Rituals and Routines – The first “discipline” of consistency
I have an 8X10 photo of myself almost 1 year after the birth of my youngest daughter and there are two dark holes with a little speck of light where my eyes should’ve been. I was more messed up than I thought! With too many things only I could do and not enough of me to complete the list, I needed an intervention!
Let’s just tell the truth. Many of us moms secretly love the chaos of motherhood. It gives us purpose—to face each day as an unexpected surprise and then see how effective we can be against the challenges our children present. Babies have a way of being just unpredictable enough that something is bound to come up that throws you off the rails.
But here’s the catch: there’s a huge difference between an unpredictable event and everyday chaos. Chaos is crazy-making. Not just for you, but even more so for your baby. If there is one thing a child wants and needs from parents, it’s consistency. Being consistent with your behaviors and expectations, consistent with managing the day and consistent with guiding baby through the day shows your ability to lead and set a predictable tone.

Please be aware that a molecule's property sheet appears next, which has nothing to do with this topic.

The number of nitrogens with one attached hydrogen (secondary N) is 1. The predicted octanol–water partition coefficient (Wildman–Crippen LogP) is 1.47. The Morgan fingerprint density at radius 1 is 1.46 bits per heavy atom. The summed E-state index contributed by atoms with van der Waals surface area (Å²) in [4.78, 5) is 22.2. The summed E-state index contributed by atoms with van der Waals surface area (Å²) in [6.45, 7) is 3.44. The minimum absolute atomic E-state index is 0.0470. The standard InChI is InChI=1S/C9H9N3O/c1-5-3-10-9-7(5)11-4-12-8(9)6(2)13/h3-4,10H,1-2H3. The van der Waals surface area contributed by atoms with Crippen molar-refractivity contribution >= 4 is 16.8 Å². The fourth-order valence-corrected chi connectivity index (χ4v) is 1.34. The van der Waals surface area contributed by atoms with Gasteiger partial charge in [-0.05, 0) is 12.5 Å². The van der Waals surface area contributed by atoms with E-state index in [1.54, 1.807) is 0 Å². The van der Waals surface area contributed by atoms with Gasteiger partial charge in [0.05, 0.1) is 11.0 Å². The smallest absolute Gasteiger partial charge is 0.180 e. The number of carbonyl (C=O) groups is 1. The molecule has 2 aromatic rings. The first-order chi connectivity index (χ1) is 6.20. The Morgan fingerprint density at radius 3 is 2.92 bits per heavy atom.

It may be hard to wrap your head around this concept, but the transition from chaos to consistency can be simple to implement. Below is a list of little things that will make a difference to baby and to you. These are what I call baby’s Significant 7 consistency needs (after your affirming love and commitment, which is a given):
- Consistent and pleasant getting up and finishing the day routines
- Consistent available nourishment (if breastfeeding) and appropriately timed healthful meals and snacks (after weaning is complete)
- Consistent sleep every day and every night appropriate to age. (Kids are emotional train wrecks the next day if they don’t get adequate sleep the night before.)
- Consistent 1:1 time with you
- Consistent side:side time “alone” (your shower, your TV show, your email, etc.)
- Consistent time with a someone else besides you (so baby can enjoy the company of other adults)
- Consistent limits to keep baby safe.
If you’re afraid that all this consistency will make you too regimented, please note that I do not suggest a daily bath. Nor that the meal be home grown, home cooked, and organic. Or that baby bottles are not allowed, etc. The point is to have a basic framework that is predictable and includes some time for YOU (see #6) to be alone doing what-ever.
As parents, we know deep in our hearts, that we can’t organize everything. All that stuff in your living room? That’s your baby’s “office” and most of what is there is itty bitty, oddly shaped, or too big to be easily stored. But amid the mess of everyday, you can become more consistent; for yourself, your relationships, and for baby.